New bookstore blessing to community

Published 12:00 am Wednesday, May 2, 2001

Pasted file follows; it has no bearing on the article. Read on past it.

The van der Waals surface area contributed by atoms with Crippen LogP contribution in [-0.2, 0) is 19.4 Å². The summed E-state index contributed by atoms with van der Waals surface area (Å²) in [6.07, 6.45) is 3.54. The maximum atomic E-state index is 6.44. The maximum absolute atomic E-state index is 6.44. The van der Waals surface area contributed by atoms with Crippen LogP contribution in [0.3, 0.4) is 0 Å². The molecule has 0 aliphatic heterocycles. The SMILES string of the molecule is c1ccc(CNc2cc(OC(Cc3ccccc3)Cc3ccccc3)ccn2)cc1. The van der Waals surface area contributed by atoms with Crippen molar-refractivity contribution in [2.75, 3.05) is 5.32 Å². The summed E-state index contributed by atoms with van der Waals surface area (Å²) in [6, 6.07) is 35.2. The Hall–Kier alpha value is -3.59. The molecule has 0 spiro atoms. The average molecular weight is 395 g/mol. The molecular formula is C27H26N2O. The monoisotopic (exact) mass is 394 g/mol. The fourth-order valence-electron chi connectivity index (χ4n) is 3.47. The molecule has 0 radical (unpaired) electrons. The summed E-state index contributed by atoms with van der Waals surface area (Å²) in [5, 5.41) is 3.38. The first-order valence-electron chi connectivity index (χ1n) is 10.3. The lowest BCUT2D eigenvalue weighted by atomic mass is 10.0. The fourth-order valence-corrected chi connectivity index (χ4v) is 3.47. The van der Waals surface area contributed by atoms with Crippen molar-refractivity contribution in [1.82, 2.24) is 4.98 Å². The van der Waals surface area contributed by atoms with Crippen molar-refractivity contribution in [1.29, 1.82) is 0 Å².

PAULINA – St. James Religious Books and Gifts, a new bookstore in Paulina, opened its doors on April 5, and is celebrating its official grand opening May 3. “I always wanted to do this,” said the owner, Cheryl Louque,, “to have a religious bookstore. I always felt at peace when going into religious bookstores.” But the path to her dream has been a twisting one. “When my husband, Brien Louque, was laid off from his job as a shift mechanic – he had worked there for 19 years – he lost out on a lot of benefits,” she explained. “He worked a couple of jobs and felt depressed about the layoff and worried that he would never be in a position where he could ever retire.” Eventually, her husband found a job as a process technician with a fertilizer company, working 10-hour shifts four days a week. “My husband loves what he does now,” said Louque. “He had never wanted me to work. Our goal was for our children to have a good education, and he wanted me to be with our children, rather than go to work.” Beyond recognizing the importance of economic security, Louque found that a door had been opened. “I felt that I needed to bring the people to our Lord and Savior,” said Louque. “I prayed to God and the Blessed Mother Mary that if I was going to work I would be able to do His work. I also felt that this would bring my children closer to their faith. This bookstore has brought the family closer to God and the Church.” The bookstore offers a quiet, calm atmosphere, suitable for serious reflections. “Everyone who comes in here says that they feel at peace and that they hate to leave,” according to Louque. “They go away being at peace, and this is an answer to my prayers.” Louque’s burgeoning business plan has been accompanied by a deepening instruction in her family’s Catholic faith. “We both recently made our Cursillo,” she said. “That is a four-day walk with God.’ Before someone does a Cursillo they have to go to a special meeting, the Ultreya, which prepares a person for it.” “The Cursillo movement is a three-step process,” she added. First, there is the pre-Cursillo, involving a study of the environment of the Cursillo movement itself and also of the person studying it. Second, there is the Cursillo itself, the three-day walk with God.’ Finally, there is the fourth day, which affects how you are as a Christian for the rest of your life.” Louque explained that the purpose of the movement is to create groups of men and women who become evangelists and people who can live and work with other people. “It is fundamental to being a Christian,” she said. “Pope John Paul II really stands by it and encourages this method.” Both Louque and her husband have done the Cursillo. “I did it in September, the weekend of our blessed mother Mary’s birthday, which is September 9, and Brien did his on Thankgiving weekend,” she recounted. “That was a miracle, that he was able to do it, because he did not think that he could make it, due to his job.” “We prayed to the Blessed Mother and Jesus for him to make it, but not to take away his job in order for him to go,” Louque continued. “It was at this time that he was working on the four-day shift and it was for this reason he could make the Cursillo. And this is the miracle: getting to do it and still having his job.” Louque has also been involved in bringing a Fatima statue to the area. “Some people from Gonzales told Ronnie Lear, a friend of ours, that a Fatima could be given to St. James Parish, but we needed a leader. Ronnie was praying in church, and he is involved in other ministries, for example the prison ministry,” Louque said. “He could not take on any more ministries and so as he was praying he saw me across the aisle. He knew that I was the one to become the leader.” According to Louque, this was the 18th statue that has been donated in the United States. “We are fortunate to have one here in St. James Parish,” she said. “There are no rules to do when the Fatima is in a person’s home; however, we would like, though, that they say a rosary at least once a day,” Louque confided. “The Fatima has been to homes that were in need of the blessed mother, to bring blessings and comfort to people in times of troubles, and in times of joy where there have been answers to prayers.” “Many prayers,” she added, “have been answered by the welcoming of the blessed mother in their homes. Many have told me that when the blessed mother is in their homes for an entire week they experience peace within themselves and with others. Some cry when we have to depart from her presence.” People find aid and reach their goals by unexpected paths. “My number-one goal here at the bookstore,” Louque said, “is to evangelize and bring people closer to the Lord. And to survive in these uncertain economic times,” she added. “Knowing what people want, so we can supply their needs, that is always our priority. I thank the Lord for allowing me to do His work through the bookstore, and I pray that He keeps showing me the way,” Louque concluded.